There is a new trend in the insurance industry to go to a rating method called “Rating by Peril”. Upon implementation, this has caused many clients homeowner’s insurance premium to change drastically, both positively and negatively, from what they were paying for years. This appears to the average consumer to be a spontaneous price drop (or worse, price increase) that has no bearing on reality. We’ll take a look at what this premium determination method is and why it is actually precisely based in reality.
(The picture above shows how happy the insurance geeks were developing this rating method!)
First, let’s talk about insurance pricing. Who do insurers want to insure? Insurance companies are for-profit businesses and are in it to make money. Therefore, they want to write insurance for people who pay large premiums and have no claims. This is fairly common sense. If they bring in a lot of money but don’t have to spend a lot of money, they will have larger profits and happy shareholders (policyholder’s for mutual insurance companies). How do you get more of these types of customers if you are an insurance company? Offer this type of consumer the best pricing. This is a slight over generalization as some companies specialize in different types of homeowner’s insurance consumers. There are carriers that want to write people that have a poor claims history, have a high chance of wind losses, etc. These are just few and far between.
So, if insurance companies want to write people with large premiums that have no losses, they need to be able to predict the consumers that will A) have large premiums and B) have no losses. The first part is relatively simple. The more stuff you have, the more insurance you need to protect your stuff. Therefore, insurance companies like to insure people that have at least one home, multiple cars and preferably a business that can all be written with the same company. The second part is more complicated and that’s where rating by peril comes in.
Rating by peril breaks down each type of loss you can have, i.e. wind, hail, fire, water and theft, into categories. One of our insurance companies has 12 different categories. They then look at the geographic area you live in and what types of claims have typically occurred there and whether that frequency is increasing or decreasing. Let’s say you live in Cleveland, OH. Your rate for the peril of “Theft” will likely be higher than someone who lives in Port Clinton, OH. It makes sense. There are more thefts, per capita, in Cleveland than in Port Clinton. Now let’s say you compare your “Wind” peril in Cleveland, OH to that of someone in Oklahoma City, Oklahoma. Considering the amount of tornadoes Oklahoma gets, it is safe to say the rate in Oklahoma is much higher, for “Wind”, than it is in Ohio where we have less tornadoes.
This can start to get even more impressive when you realize the advantages that the enormous amount of data that insurance companies have access to can give you. They can dial down to specific zip codes, neighborhoods, blocks or even the sides of one street and see statistical differences between the types of claims and frequency of claims your side of the street suffers compared to your neighbor’s side of the street. That’s right. You can have a separate “Water” peril rate from your next door neighbor. Pretty crazy right?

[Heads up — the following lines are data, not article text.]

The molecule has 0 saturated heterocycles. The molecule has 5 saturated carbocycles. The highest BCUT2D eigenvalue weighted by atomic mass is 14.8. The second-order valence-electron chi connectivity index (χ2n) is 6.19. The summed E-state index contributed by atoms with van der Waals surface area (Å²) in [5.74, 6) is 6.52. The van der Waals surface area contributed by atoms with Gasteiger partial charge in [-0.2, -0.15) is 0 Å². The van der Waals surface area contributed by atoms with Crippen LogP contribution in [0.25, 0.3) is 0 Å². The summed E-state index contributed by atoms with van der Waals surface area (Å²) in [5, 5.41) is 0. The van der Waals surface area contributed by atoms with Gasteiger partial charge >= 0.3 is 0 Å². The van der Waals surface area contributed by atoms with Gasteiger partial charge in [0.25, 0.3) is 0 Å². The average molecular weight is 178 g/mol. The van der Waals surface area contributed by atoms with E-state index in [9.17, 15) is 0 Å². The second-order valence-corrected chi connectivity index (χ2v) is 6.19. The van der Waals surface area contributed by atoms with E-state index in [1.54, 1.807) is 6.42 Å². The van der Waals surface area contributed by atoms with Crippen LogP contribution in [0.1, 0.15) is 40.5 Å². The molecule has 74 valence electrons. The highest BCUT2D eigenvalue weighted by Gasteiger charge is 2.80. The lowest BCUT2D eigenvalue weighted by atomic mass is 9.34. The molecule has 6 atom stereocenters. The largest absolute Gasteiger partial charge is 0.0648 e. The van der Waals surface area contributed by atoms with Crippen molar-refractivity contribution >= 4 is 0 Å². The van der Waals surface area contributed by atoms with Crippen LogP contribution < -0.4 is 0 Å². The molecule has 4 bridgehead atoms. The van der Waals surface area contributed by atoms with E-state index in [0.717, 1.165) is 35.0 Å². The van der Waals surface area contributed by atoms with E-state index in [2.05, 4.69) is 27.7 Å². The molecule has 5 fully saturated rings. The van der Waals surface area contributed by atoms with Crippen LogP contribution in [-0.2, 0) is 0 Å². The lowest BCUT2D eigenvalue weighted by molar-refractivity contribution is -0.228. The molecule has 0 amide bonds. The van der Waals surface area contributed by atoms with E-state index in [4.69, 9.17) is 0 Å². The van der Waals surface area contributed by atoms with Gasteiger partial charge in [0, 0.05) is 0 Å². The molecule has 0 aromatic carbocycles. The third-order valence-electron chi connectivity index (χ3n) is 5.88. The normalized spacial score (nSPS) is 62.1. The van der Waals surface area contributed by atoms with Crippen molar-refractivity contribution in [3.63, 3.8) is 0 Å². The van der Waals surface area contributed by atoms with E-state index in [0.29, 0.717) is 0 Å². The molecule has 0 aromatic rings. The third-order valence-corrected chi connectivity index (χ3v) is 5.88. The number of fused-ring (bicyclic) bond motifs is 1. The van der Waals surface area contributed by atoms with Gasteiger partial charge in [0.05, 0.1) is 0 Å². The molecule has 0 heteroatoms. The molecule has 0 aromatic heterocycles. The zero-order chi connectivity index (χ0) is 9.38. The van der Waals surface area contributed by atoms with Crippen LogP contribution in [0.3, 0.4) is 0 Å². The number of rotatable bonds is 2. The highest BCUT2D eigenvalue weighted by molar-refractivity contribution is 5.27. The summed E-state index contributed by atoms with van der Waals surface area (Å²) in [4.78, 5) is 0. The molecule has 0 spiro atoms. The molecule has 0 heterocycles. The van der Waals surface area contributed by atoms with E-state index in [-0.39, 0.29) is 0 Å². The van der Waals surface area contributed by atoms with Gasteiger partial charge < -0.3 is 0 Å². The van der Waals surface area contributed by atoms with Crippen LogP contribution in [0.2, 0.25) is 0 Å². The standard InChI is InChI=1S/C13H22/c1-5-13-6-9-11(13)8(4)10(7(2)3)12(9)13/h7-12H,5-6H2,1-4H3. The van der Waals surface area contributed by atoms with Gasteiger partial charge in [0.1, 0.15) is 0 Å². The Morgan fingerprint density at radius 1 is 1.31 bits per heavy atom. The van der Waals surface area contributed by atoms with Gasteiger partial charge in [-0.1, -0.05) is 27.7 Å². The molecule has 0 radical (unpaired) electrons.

Now, what does this have to do with YOUR homeowner’s insurance? Everything. The insurance company will try to set the rates to be the most competitive price for consumers that have lots of stuff and little chance of claims. If you are one of those consumers they are targeting, you will get lower premiums. If you are not, your premiums will be higher. However, if your rates increase or are higher than your neighbor, does that mean you are a bad insurance consumer (risk, in industry speak). NO! It just means that statistically you have a higher chance of having an insurance claim. This is based on statistics that take into account a large number of homes and people in your block, your neighborhood, your city, your state and even the USA. You may pay a higher rate than your neighbor and never have an insurance claim. You may pay a lower rate than your neighbor and then have 3 insurance claims in 5 years. It is not a perfect system but it can be incredibly accurate.
This is also only one of the many factors that are used to determine your homeowner’s insurance premium. Insurance companies also use your loss history, your age, your credit score, your payment history, and many other factors. You may have a low premium according to the rating by peril method and have a high premium because your credit score is low, you are young and you have had a number of late payments.
In summary, it is important to keep in mind that insurance is based on statistics. Without statistics and large data sets, insurance companies would just be guessing and they would fail constantly. They are continuing to adapt daily and determine the premium that is right for YOU. However, it is an imperfect system and to some degree you will get lumped in with your fellow insurance consumers and not pay the price that is most appropriate for you.
If you still have questions on “Rating by Peril” or would like to discuss your homeowners insurance, please contact the Frederick Agency today at 419-732-3171. We are your insurance professionals and here to help you navigate the world of insurance.
By Brennan Madison